The Brain Prize is awarded by Grete Lundbeck European Brain Research Foundation, a charitable, non-profit organization. It is a personal prize awarded to one or more scientists who have distinguished themselves by an outstanding contribution to European neuroscience.
Professor Steel FRS and Professor Petit receive the award ‘for their unique, world-leading contributions to our understanding of the genetic regulation of the development and functioning of the ear, and for elucidating the causes of many of the hundreds of inherited forms of deafness’.
Inherited conditions render one in a thousand children deaf at birth, and cause as many again to become deaf before maturity, leading to delay or failure in the acquisition of speech, and frequently to disadvantages in communication and learning. Genetic anomalies also contribute to many age-related and progressive forms of hearing loss. About one-tenth of the population in the developed world suffers from significant hearing impairment, which has an enormous impact on individuals and on society.
Professor Steel FRS and Professor Petit are at the forefront of efforts to understand the molecular mechanisms of the specialised hair cells in the inner ear, whose extraordinary sensitivity to mechanical stimulation underpins the senses of hearing and balance.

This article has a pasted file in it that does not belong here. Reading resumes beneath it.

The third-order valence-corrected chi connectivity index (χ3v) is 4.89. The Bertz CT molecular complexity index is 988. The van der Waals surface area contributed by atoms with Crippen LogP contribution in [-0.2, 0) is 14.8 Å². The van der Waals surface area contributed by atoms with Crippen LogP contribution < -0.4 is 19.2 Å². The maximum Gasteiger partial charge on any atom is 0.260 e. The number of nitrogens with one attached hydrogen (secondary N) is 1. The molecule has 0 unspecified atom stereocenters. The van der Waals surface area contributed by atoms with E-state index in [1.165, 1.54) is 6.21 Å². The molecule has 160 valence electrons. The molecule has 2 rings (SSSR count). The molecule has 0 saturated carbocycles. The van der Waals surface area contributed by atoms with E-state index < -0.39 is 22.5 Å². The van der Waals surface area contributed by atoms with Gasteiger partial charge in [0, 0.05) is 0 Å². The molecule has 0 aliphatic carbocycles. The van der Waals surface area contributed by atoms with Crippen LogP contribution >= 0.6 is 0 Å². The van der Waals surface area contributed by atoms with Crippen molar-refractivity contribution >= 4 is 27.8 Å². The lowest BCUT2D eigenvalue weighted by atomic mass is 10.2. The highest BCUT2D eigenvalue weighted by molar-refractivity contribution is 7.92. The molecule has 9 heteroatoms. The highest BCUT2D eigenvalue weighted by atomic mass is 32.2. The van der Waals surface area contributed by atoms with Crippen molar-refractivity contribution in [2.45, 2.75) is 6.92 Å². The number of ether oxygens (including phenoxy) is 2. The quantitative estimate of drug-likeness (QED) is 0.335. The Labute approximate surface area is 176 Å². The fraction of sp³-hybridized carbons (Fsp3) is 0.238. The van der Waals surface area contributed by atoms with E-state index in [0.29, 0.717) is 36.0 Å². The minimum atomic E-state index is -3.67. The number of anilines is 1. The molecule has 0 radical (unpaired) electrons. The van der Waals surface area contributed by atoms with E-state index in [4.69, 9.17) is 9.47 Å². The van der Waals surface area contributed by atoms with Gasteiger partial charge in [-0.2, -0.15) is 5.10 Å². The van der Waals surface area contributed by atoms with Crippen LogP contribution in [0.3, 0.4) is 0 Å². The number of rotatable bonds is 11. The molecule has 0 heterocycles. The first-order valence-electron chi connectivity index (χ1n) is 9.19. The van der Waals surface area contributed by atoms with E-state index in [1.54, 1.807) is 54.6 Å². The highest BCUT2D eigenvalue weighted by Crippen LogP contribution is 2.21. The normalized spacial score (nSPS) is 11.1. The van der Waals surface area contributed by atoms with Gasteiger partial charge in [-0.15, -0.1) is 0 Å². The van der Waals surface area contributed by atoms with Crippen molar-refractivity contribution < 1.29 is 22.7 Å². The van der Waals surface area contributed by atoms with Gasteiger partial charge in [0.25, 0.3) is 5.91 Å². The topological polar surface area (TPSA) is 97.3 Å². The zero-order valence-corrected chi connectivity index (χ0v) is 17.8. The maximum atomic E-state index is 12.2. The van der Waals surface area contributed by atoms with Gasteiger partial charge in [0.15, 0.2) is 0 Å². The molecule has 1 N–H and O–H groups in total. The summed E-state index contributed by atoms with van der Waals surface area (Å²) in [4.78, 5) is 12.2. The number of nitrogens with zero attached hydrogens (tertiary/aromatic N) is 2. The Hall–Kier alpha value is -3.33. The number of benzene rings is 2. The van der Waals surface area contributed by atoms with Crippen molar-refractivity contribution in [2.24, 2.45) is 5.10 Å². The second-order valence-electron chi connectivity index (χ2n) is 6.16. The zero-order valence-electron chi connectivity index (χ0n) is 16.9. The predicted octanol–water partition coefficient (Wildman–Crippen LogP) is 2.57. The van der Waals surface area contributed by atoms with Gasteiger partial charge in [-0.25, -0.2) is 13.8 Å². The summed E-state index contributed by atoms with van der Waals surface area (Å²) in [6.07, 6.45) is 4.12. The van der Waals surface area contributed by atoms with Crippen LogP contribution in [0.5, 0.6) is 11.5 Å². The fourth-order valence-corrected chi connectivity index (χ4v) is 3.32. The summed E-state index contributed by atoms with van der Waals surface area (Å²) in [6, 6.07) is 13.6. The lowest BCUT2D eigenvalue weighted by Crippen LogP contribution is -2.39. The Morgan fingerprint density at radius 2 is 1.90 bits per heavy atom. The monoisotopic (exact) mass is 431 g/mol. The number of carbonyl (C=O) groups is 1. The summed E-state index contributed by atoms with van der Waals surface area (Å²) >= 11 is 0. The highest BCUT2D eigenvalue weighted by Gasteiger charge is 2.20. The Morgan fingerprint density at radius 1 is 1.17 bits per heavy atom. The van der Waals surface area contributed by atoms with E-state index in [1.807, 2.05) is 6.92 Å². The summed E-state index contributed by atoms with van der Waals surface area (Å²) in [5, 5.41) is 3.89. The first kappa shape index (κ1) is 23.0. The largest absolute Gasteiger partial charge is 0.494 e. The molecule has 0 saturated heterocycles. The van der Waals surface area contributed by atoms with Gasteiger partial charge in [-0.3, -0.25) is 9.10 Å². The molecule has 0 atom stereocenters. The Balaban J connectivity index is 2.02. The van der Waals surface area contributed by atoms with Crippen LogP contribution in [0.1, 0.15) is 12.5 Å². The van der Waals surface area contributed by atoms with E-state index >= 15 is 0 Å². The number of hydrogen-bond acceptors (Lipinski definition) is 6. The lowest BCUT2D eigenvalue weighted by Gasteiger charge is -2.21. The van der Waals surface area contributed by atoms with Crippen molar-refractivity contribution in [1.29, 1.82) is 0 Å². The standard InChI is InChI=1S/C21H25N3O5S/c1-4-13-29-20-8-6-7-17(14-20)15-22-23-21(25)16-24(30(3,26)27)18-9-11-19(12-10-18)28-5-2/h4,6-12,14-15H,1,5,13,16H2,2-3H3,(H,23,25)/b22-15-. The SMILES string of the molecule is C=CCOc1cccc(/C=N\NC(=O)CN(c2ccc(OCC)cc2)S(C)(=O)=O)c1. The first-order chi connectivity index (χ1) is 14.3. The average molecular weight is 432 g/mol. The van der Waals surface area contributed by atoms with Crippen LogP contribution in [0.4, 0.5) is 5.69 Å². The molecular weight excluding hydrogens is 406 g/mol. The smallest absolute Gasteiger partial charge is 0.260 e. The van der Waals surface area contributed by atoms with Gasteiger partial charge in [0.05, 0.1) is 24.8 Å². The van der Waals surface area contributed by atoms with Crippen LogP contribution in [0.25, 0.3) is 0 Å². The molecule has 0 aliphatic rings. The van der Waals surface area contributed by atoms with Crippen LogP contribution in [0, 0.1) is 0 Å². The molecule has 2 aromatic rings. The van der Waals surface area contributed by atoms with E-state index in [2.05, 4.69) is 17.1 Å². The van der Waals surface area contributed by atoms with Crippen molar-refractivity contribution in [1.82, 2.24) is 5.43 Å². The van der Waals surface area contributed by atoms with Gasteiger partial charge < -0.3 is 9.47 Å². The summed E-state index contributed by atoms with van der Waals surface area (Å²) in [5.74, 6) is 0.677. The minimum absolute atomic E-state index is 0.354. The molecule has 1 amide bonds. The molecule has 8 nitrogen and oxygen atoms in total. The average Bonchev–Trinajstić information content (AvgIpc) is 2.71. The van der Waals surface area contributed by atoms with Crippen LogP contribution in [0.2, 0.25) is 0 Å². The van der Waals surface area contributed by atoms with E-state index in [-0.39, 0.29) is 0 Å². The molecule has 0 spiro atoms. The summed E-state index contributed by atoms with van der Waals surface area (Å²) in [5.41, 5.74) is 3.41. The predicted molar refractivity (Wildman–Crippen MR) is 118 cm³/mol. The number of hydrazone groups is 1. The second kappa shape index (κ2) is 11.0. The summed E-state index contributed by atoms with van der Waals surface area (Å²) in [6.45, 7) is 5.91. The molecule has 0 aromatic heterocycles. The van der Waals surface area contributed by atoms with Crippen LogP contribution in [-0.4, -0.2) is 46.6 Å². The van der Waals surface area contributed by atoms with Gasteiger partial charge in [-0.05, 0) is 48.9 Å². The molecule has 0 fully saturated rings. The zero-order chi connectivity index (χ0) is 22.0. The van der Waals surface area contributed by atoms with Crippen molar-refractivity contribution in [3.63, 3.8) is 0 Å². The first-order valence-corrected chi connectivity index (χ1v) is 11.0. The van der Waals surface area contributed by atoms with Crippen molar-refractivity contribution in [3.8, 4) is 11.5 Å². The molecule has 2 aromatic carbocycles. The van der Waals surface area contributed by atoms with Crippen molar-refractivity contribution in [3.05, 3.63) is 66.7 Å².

Professor Colin Blakemore, Oxford University, Chairman of the Selection Committee said:
“Together, the work of these two Europeans scientists illustrates the value and power of interdisciplinary approaches in neuroscience, and the way in which cutting-edge fundamental research is needed to understand complex clinical problems and to accelerate benefit for patients.
We are delighted that The Brain Prize for the best of European neuroscience goes, in its second year, to two women scientists. We are sure that the award will be applauded by female researchers around the world, and by all those who are concerned that young women are given every encouragement to consider careers in science.”
Professor Steel FRS is Principal Investigator for the Genetics of Deafness and founder of the Mouse Genetics Programme at the Wellcome Trust Sanger Institute. She has pioneered the use of mouse models, starting with her painstaking description of the characteristics of mutant mice with disorders of balance and hearing. Her early work on cochlear function and hair cell degeneration in the mutant deafness mouse led to identification of the gene calledTmc1, the human homologue of which is mutated in several forms of hereditary deafness. She and her colleagues went on to identify causative genes in nearly 30 forms of hearing disorder in mice, most of which have been linked to human conditions. In particular, she described the genes for myosin-7a and cadherin-23, which are key components in the transduction mechanism in hair cells, and mutations of which underlie forms of Usher Syndrome.
The prize lectures and award ceremony will take place 9th May in Copenhagen, Denmark. The Prize will be presented by Her Majesty the Queen of Denmark.